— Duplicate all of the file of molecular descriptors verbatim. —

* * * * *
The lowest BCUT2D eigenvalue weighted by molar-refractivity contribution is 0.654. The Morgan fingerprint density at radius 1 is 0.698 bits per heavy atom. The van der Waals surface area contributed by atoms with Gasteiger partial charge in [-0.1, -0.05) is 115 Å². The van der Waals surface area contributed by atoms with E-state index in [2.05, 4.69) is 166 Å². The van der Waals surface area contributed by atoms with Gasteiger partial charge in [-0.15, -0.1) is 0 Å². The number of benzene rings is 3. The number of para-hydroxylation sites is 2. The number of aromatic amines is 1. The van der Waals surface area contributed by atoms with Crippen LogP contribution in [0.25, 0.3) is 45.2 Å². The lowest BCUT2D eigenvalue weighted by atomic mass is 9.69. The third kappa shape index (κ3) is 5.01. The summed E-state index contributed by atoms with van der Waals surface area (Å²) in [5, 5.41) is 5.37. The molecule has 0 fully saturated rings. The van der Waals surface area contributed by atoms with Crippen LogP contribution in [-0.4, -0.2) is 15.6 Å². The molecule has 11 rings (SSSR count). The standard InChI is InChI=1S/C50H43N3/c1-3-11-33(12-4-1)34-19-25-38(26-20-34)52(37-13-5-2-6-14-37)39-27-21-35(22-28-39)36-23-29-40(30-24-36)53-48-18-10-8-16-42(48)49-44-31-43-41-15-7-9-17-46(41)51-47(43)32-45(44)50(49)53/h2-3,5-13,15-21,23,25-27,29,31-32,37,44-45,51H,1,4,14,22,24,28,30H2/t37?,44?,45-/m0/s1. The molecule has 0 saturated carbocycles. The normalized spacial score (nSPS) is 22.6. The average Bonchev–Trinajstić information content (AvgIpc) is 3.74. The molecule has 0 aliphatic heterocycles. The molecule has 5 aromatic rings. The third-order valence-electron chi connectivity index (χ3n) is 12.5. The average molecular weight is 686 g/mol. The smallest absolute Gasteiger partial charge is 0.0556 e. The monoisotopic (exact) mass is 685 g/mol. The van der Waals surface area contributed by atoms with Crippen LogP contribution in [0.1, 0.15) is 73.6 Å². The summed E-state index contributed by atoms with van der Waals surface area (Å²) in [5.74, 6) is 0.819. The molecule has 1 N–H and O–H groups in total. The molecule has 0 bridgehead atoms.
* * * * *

The lowest BCUT2D eigenvalue weighted by molar-refractivity contribution is 0.654. The Morgan fingerprint density at radius 1 is 0.698 bits per heavy atom. The van der Waals surface area contributed by atoms with Gasteiger partial charge in [-0.1, -0.05) is 115 Å². The van der Waals surface area contributed by atoms with E-state index in [2.05, 4.69) is 166 Å². The van der Waals surface area contributed by atoms with Gasteiger partial charge in [-0.15, -0.1) is 0 Å². The number of benzene rings is 3. The number of para-hydroxylation sites is 2. The number of aromatic amines is 1. The van der Waals surface area contributed by atoms with Crippen LogP contribution in [0.25, 0.3) is 45.2 Å². The lowest BCUT2D eigenvalue weighted by atomic mass is 9.69. The third kappa shape index (κ3) is 5.01. The summed E-state index contributed by atoms with van der Waals surface area (Å²) in [5, 5.41) is 5.37. The molecule has 0 fully saturated rings. The van der Waals surface area contributed by atoms with Crippen LogP contribution in [-0.4, -0.2) is 15.6 Å². The molecule has 11 rings (SSSR count). The standard InChI is InChI=1S/C50H43N3/c1-3-11-33(12-4-1)34-19-25-38(26-20-34)52(37-13-5-2-6-14-37)39-27-21-35(22-28-39)36-23-29-40(30-24-36)53-48-18-10-8-16-42(48)49-44-31-43-41-15-7-9-17-46(41)51-47(43)32-45(44)50(49)53/h2-3,5-13,15-21,23,25-27,29,31-32,37,44-45,51H,1,4,14,22,24,28,30H2/t37?,44?,45-/m0/s1. The molecule has 0 saturated carbocycles. The normalized spacial score (nSPS) is 22.6. The average Bonchev–Trinajstić information content (AvgIpc) is 3.74. The molecule has 0 aliphatic heterocycles. The molecule has 5 aromatic rings. The third-order valence-electron chi connectivity index (χ3n) is 12.5. The average molecular weight is 686 g/mol. The smallest absolute Gasteiger partial charge is 0.0556 e. The monoisotopic (exact) mass is 685 g/mol. The van der Waals surface area contributed by atoms with Crippen LogP contribution in [0.1, 0.15) is 73.6 Å². The summed E-state index contributed by atoms with van der Waals surface area (Å²) in [5.74, 6) is 0.819. The molecule has 1 N–H and O–H groups in total. The molecule has 0 bridgehead atoms.